Substack drops fundraising efforts as market falters
Substack, the newsletter platform that attracted prominent writers with their promise to make money from their relationships with readers, has abandoned fundraising efforts after the venture investment market slowed in recent months, according to people familiar with the decision.
Substack has had discussions with potential investors in recent months about raising $75 million to $100 million to fund its business growth, said the people, who spoke only anonymously because the conversations were private. They said some fundraising discussions have valued the company at between $750 million and $1 billion.
The decision is another sign of a stark shift from recent years of free cash flow for young startups, particularly bustling consumer-facing companies like Substack, which has raised at least $86 million over three rounds of funding, according to PitchBook, which tracks financing.
Now, investors are calling for austerity and a halt to new deals, especially for companies that have spent aggressively on growth with no signs of turning a profit. Although Substack is still hiring, other companies have faced layoffs or lower ratings, with some Comparison This shrinks back to the years after the 2008 financial crisis or the 2000 dot-com bubble.
Substack spokeswoman Lulu Cheng Miservi declined to comment on the company’s financial statements or any financing talks. The company is still in growth mode, she said, pointing to a webpage with more than a dozen job listings, including growth head.
“My comment is www.substack.com/jobs,” she said.
The terms of the investment under discussion in Substack marked a jump in the company’s valuation, which was said to have reached $650 million last year after the company closed a $65 million funding round from investors including Andreessen Horowitz.
People familiar with the fundraising talks said Substack told investors it generated about $9 million in revenue in 2021, meaning the discussions valued the company at a significant premium over its financial results. Such a high valuation of a company with relatively small revenues was more common in the final months of 2021, when the stock market was booming and investment firms were more bullish on startups.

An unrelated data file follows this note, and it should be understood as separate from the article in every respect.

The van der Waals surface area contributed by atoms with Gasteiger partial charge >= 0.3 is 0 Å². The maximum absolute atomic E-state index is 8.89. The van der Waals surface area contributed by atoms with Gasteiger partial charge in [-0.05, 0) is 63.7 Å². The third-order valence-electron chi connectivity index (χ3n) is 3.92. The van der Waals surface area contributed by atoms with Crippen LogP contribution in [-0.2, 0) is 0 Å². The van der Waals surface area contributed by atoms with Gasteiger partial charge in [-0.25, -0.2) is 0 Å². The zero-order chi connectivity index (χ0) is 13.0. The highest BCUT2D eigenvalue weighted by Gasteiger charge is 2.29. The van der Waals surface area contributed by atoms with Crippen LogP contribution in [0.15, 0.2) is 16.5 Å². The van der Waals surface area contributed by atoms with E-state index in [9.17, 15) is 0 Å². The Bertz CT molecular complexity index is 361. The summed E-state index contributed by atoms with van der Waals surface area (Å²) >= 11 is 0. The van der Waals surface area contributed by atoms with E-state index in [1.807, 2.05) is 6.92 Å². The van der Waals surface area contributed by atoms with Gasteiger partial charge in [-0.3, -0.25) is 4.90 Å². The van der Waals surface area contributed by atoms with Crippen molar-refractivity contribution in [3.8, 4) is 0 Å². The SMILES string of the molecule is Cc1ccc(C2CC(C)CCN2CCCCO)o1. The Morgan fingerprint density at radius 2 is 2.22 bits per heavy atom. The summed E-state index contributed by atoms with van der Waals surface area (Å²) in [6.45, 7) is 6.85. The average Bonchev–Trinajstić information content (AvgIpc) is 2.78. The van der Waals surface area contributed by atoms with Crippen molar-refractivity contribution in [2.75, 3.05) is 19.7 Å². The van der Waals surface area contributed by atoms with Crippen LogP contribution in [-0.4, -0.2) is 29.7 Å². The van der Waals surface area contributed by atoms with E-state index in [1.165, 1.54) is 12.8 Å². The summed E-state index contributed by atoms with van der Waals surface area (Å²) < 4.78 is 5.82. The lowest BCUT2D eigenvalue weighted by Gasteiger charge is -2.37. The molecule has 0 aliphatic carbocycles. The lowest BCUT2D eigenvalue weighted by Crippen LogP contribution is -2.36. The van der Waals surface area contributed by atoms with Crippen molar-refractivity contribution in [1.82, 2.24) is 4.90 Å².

The company has presented itself as an alternative to well-known publishers of news articles, graphic novels and books. Substack says it gives writers a fairer share of the proceeds from their work. The company receives 10 percent of the total revenue paid to writers by subscribers to their newsletters. Stripe, Substack’s payment processor, takes another 3 percent.
The company has acquired influential writers including journalists Matthew Iglesias and Glenn Greenwald, and Heather Cox Richardson, an American history professor. Company executives have said that more than a million people pay to sign up for newsletters on its platform, and that users pay more than $20 million a year to subscribe to Substack’s 10 most popular books.
But some of the writers who initially won through the Substack offer eventually decided to leave the platform, preferring to attract their audience directly without paying their share to the company. Others have been disappointed by the company’s hands-off approach to editing content on the platform. Last month, The New York Times reported that some newsletter writers were exploring alternatives like Ghost, a platform that offers services similar to Substack. Ghost’s open source publishing platform does not modify the content, but the paid hosting service has some restrictions on content that advocates violence or violates the law.
Substack also faces stiff competition from major tech companies, along with many media companies seeking to compete with. Twitter, LinkedIn, The Atlantic and Puck — a startup founded by John Kelly, a former editor at Vanity Fair — use email newsletters as a channel to interact and make money from their audiences.
Substack is among a handful of startups that are booming in the shadow of the pandemic, and investors are starting to struggle to funnel money into them at sky-high valuations. But by 2022, some of the pandemic’s winners, like the audio app Clubhouse or the grocery delivery service Instacart, have seen their explosive growth begin to slow as people return to their daily routines.
Wider economic forces, including high interest rates, ballooning inflation, and a stock market slump, have exacerbated the gloom.
Erin Griffith Contribute to the preparation of reports.